={(0.0.0194-0.0191)/0.0194}*100

=(0.0003/0.0194)*100

=1.54 %

Works cited

Goswami, Amit. The physicists’ view of nature. New York, NY: Springer

Method

The experiment used a wheel, a rope, and a suspended mass. The wheel was fixed at a height and the mass suspended on the rope that was attached to the freely rotational wheel. The radius of the wheel was measured and recorded. The height between the affixed mass and the floor, representing the distance to be travelled by the mass, was then measured and recorded. The mass, 20 grams, was then released to fall over the height. Time taken by the mass over the distance was measured and the experiment repeated three times. The experiment was repeated for different masses, 50 g, 70 g, and 100 g, and the time taken for each mass to travel over the distance noted.

Results

The research results and subsequently derived values are shown bellow.

mass

20 g

50 g

70 g

100 g

distance

0.9 m

0.9 m

0.9 m

0.9 m

time tken by the falling mass

first trial

4.135

2.79

2.03

1.89

second trial

4.25

2.58

2.37

1.8

third trial

4.085

2.62

2.1

1.99

average time

4.15

2.66

2.16

1.89

average velocity

0.216

0.34

0.417

0.479

final velocity

0.436

0.68

0.8358

0.956

acceleration

0.105

0.255

0.3857

0.507

angular acceleration

1.039

2.522

3.815

4.99

tension in the tape

0.149

0.478

0.659

0.931

torque acting on the wheel axle

0.02

0.0483

0.0667

0.0941

total mass of the wheel (M)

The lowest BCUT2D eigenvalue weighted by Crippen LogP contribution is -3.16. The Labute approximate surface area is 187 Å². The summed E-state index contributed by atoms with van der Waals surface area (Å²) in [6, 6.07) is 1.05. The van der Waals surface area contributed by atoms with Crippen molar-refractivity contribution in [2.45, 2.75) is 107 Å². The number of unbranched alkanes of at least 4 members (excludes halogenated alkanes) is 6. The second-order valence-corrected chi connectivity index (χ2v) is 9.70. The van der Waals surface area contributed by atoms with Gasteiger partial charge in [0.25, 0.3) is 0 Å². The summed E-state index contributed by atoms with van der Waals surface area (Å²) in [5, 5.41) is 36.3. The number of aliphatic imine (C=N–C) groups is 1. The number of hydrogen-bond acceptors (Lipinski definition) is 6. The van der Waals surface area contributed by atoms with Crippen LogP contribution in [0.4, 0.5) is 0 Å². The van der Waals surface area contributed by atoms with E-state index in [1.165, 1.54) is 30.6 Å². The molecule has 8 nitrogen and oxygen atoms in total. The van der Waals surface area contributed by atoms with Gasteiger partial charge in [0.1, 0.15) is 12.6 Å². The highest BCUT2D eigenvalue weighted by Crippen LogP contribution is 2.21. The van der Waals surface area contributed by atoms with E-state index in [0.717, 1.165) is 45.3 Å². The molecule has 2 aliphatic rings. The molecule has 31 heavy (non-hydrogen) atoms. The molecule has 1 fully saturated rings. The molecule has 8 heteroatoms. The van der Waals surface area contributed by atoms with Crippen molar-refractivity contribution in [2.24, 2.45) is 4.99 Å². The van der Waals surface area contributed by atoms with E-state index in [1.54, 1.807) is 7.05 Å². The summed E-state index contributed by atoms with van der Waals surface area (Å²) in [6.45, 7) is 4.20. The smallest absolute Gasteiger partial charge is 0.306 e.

3.799kg

circumference of the wheel

0.655 m

radius of the wheel

0.1011m

frictional torque from the graph

0

calculated inertia

0.0194

measured inertia

0.191

moment of inertia, percentage difference

1.53 %

Applications

One of the practical applications of rotational motion and its associated inertia is the balancing of weight on bicycles. While a bicycle is stationary, it is very difficult to balance its weight and other weights that may be placed on it. The rotational force of the wheels that results in the vessels motion however induces inertial that makes balancing easier and prevents the bicycle from falling. The concept of rotational inertia is also applicable in explaining relatively larger forces in operating objects with circular shapes. An example is an umbrella whose opening and closing requires larger forces that even the mass of the objects. The extra force is determined by the distribution of particles in the umbrella and not mass only. Consequently, an umbrella has a larger inertia, relative to its mass, because of rotational properties that are characteristics of its particles’ distribution (Goswami, p. 105).

Calculations

Average and final velocities are computed from the formula,

Velocity = distance/ time.

For the 20 g mass,

Average velocity= 0.9/4.15

= 0.216 m/s (trancated)

The other velocities are similarly calculated from corresponding distances and times.

Acceleration =change in velocity/ time.

Therefore acceleration for the 20 g mass= 0.436/4.15

=0.0105.

The other accelerations are similarly calculated.

Percentage error = {(calculated inertia- measured inertia)/calculated inertia}*100

={(0.0.0194-0.0191)/0.0194}*100

=(0.0003/0.0194)*100

=1.54 %

Works cited

Goswami, Amit. The physicists’ view of nature. New York, NY: Springer